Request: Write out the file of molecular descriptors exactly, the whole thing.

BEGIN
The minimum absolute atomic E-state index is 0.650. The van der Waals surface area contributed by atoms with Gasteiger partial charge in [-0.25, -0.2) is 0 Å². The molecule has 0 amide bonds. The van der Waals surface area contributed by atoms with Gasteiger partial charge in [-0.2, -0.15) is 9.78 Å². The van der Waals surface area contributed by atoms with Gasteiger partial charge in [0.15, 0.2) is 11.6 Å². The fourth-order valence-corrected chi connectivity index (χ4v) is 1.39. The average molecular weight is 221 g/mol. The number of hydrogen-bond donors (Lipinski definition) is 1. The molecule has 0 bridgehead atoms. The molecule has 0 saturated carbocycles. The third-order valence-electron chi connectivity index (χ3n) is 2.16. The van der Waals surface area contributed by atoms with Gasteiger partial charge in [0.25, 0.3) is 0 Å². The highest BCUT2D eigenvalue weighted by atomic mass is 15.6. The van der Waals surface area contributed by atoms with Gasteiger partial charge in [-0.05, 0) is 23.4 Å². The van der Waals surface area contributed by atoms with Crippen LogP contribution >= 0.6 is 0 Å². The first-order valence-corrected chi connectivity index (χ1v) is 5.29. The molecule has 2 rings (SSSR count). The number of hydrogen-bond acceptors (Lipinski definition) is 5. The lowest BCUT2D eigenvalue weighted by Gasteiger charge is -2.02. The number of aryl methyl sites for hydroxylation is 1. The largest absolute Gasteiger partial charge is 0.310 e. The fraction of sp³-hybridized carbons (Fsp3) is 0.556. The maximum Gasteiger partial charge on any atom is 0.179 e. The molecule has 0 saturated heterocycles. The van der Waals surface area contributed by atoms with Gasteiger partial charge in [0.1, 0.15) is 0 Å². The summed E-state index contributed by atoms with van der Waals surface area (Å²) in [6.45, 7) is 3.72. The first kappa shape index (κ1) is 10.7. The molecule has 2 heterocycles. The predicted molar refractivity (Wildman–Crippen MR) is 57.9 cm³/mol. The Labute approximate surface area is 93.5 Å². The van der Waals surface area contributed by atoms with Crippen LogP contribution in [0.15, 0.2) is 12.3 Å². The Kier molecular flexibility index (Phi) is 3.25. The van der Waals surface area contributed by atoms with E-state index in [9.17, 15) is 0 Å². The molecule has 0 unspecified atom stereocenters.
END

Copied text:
The minimum absolute atomic E-state index is 0.650. The van der Waals surface area contributed by atoms with Gasteiger partial charge in [-0.25, -0.2) is 0 Å². The molecule has 0 amide bonds. The van der Waals surface area contributed by atoms with Gasteiger partial charge in [-0.2, -0.15) is 9.78 Å². The van der Waals surface area contributed by atoms with Gasteiger partial charge in [0.15, 0.2) is 11.6 Å². The fourth-order valence-corrected chi connectivity index (χ4v) is 1.39. The average molecular weight is 221 g/mol. The number of hydrogen-bond donors (Lipinski definition) is 1. The molecule has 0 bridgehead atoms. The molecule has 0 saturated carbocycles. The third-order valence-electron chi connectivity index (χ3n) is 2.16. The van der Waals surface area contributed by atoms with Gasteiger partial charge in [0.25, 0.3) is 0 Å². The highest BCUT2D eigenvalue weighted by atomic mass is 15.6. The van der Waals surface area contributed by atoms with Gasteiger partial charge in [-0.05, 0) is 23.4 Å². The van der Waals surface area contributed by atoms with Crippen LogP contribution >= 0.6 is 0 Å². The first-order valence-corrected chi connectivity index (χ1v) is 5.29. The molecule has 2 rings (SSSR count). The number of hydrogen-bond acceptors (Lipinski definition) is 5. The lowest BCUT2D eigenvalue weighted by Gasteiger charge is -2.02. The number of aryl methyl sites for hydroxylation is 1. The largest absolute Gasteiger partial charge is 0.310 e. The fraction of sp³-hybridized carbons (Fsp3) is 0.556. The maximum Gasteiger partial charge on any atom is 0.179 e. The molecule has 0 saturated heterocycles. The van der Waals surface area contributed by atoms with Gasteiger partial charge in [0.1, 0.15) is 0 Å². The summed E-state index contributed by atoms with van der Waals surface area (Å²) in [6.45, 7) is 3.72. The first kappa shape index (κ1) is 10.7. The molecule has 2 heterocycles. The predicted molar refractivity (Wildman–Crippen MR) is 57.9 cm³/mol. The Labute approximate surface area is 93.5 Å². The van der Waals surface area contributed by atoms with Crippen LogP contribution in [0.15, 0.2) is 12.3 Å². The Kier molecular flexibility index (Phi) is 3.25. The van der Waals surface area contributed by atoms with E-state index in [9.17, 15) is 0 Å². The molecule has 0 unspecified atom stereocenters.